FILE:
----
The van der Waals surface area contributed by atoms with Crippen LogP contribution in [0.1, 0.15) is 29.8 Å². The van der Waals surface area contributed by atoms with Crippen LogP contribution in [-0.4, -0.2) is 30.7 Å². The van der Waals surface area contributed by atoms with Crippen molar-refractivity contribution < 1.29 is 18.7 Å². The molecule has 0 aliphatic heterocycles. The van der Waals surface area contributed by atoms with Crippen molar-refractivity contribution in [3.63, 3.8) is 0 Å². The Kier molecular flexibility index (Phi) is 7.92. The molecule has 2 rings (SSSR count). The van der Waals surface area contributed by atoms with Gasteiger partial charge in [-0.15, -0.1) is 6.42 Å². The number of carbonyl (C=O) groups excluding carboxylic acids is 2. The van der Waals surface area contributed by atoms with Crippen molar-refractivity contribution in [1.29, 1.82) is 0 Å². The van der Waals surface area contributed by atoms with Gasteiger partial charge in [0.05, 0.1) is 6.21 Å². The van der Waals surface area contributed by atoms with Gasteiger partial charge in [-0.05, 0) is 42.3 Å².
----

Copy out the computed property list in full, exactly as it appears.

The van der Waals surface area contributed by atoms with Crippen LogP contribution in [0.1, 0.15) is 29.8 Å². The van der Waals surface area contributed by atoms with Crippen LogP contribution in [-0.4, -0.2) is 30.7 Å². The van der Waals surface area contributed by atoms with Crippen molar-refractivity contribution < 1.29 is 18.7 Å². The molecule has 0 aliphatic heterocycles. The van der Waals surface area contributed by atoms with Crippen molar-refractivity contribution in [3.63, 3.8) is 0 Å². The Kier molecular flexibility index (Phi) is 7.92. The molecule has 2 rings (SSSR count). The van der Waals surface area contributed by atoms with Gasteiger partial charge in [-0.15, -0.1) is 6.42 Å². The number of carbonyl (C=O) groups excluding carboxylic acids is 2. The van der Waals surface area contributed by atoms with Crippen molar-refractivity contribution in [1.29, 1.82) is 0 Å². The van der Waals surface area contributed by atoms with Gasteiger partial charge in [0.05, 0.1) is 6.21 Å². The van der Waals surface area contributed by atoms with Gasteiger partial charge in [-0.05, 0) is 42.3 Å².